Many organisations focus on maximising efficiencies of all processes in a business. Business executives, consultants and technical leaders are tasked to seek out technology advances to improve respective business processes. There are a few technology options in particular that get a lot of attention. Though they are often confused as competing technologies, they are all different and provide different benefits and outcomes. The three main technology advances to help companies automate and streamline processes are robotic process automation (RPA), artificial intelligence (AI) and machine learning.
Let’s dig into what they are, how they can help and where processes fall short.
Robotic Process Automation
Often seen as a stand-alone solution, RPA is a “robot” that is programmed to push or pull information from one place to another. RPA has strong benefits for simple business processes because it can eliminate repetitive, manual steps. In short, if you can draw a virtual line from one point of a process to the other, RPA may be a good fit for it. An example of this would be: logging into a portal, downloading a document, then pushing the document to a folder for someone else to review. Sometimes, if the data is perfect, that data can be pushed reliably into a database/system of record after it has been downloaded by the RPA/robot.
There are even some cases where a robot can be programmed to read the data it’s pulling and make a simple determination about where that information goes. These are often times referred to as “if statements.” “If statements” are variables that determine where information should go but not necessarily validate if that information is correct. Changes occur on either end of the process where the RPA identifies any weakness. What happens if login information for a portal expires or the process changes on the other end? Consider the downstream effects of these changes and ask yourself, “Are there some areas in my business that would benefit from a simple and effective automation process?”
AI is considered a technological “brain.” Often construed as a technology for extracting data, AI is really just a technology that assists in handling data and information. In other words, it’s a group of technologies and algorithms that help solutions make accurate decisions based on trends and past decisions. But not all AI is the same — some AI technologies are complex and others are rather simple. Overall, if a technology is helping to make a decision — without a user forcing or programming it to — it can be classified as artificial intelligence.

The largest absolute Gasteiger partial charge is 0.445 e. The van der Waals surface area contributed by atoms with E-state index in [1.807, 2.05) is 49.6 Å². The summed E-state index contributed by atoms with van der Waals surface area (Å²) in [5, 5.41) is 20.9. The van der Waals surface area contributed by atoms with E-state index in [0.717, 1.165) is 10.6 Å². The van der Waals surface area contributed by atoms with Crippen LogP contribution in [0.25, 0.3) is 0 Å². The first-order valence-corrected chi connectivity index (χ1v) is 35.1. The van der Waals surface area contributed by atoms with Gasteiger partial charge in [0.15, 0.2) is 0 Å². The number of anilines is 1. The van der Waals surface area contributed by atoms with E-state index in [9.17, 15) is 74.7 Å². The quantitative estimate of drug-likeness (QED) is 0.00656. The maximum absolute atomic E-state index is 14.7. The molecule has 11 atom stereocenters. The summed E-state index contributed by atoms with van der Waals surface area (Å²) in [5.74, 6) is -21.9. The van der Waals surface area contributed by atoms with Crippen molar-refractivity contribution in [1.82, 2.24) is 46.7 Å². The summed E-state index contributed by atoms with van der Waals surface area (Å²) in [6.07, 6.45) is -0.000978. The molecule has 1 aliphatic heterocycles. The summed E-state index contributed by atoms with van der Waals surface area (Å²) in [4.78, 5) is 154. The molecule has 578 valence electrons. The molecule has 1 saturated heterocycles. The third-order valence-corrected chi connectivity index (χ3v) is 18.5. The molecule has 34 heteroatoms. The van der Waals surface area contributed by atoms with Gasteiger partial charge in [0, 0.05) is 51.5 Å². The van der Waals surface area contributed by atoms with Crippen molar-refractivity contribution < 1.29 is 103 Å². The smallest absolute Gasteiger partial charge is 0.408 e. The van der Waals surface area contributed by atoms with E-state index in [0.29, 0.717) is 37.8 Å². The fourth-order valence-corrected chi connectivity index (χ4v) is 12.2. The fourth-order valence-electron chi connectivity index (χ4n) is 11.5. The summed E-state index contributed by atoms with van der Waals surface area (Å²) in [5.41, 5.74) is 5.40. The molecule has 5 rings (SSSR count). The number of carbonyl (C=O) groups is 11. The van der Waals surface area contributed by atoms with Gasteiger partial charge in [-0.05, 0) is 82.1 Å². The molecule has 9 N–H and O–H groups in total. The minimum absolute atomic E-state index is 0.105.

So, what is AI most useful for? Most experiences suggest that AI “decisioning” technologies are best used to cut down on time-consuming, manual tasks. AI mimics decisions that otherwise take additional time for humans to make. The ROI calculation is a simple equation. Here’s an example: if one step in a process takes 10 seconds to complete and is repeated 100 times per day, AI intervention can save 16.6 minutes a day on that single step. It’s easy to see how ROI can grow to be substantial as these seconds can turn into minutes (or even hours) of time savings. Complex processes seem to benefit the most from this technology.
In its truest form, machine learning is a variation of robotics in which the solution is manually told what to do. These are forced or programmed decisions based on what a user recommends. Despite all the promises that technologies like RPA and AI make, there are still situations where specifically telling a solution how to handle a piece of an example is necessary. Think of this as the technology that will handle the “details” of a business process.
Let’s say, for instance, you have a customer that consistently changes a material number when placing an order. As a CSR, you know what the customer is trying to order, but the change happens far too often for the cognitive functions of AI to intervene. In this example, machine learning can step in and force the system to defer to the correct change — just as a human would do given a manual process.
Think about your business process and ask, “Is my process complex or is it simple? Does the business process have variables that require constant change? If changes aren’t corrected in a timely manner, will it negatively affect my customer or supplier relationships?” In answering these questions, you may be able to determine what technology is best for your business process.
When it comes to customers and suppliers, leveraging all of these technologies has proven to produce the best outcomes. Solutions tied to these areas of focus should be flexible and retain the ability to grow and change with a business. Customers and suppliers are arguably the lifelines within a business and should be treated with the utmost care.
Written by Chris Wadley, Business Development Manager for Esker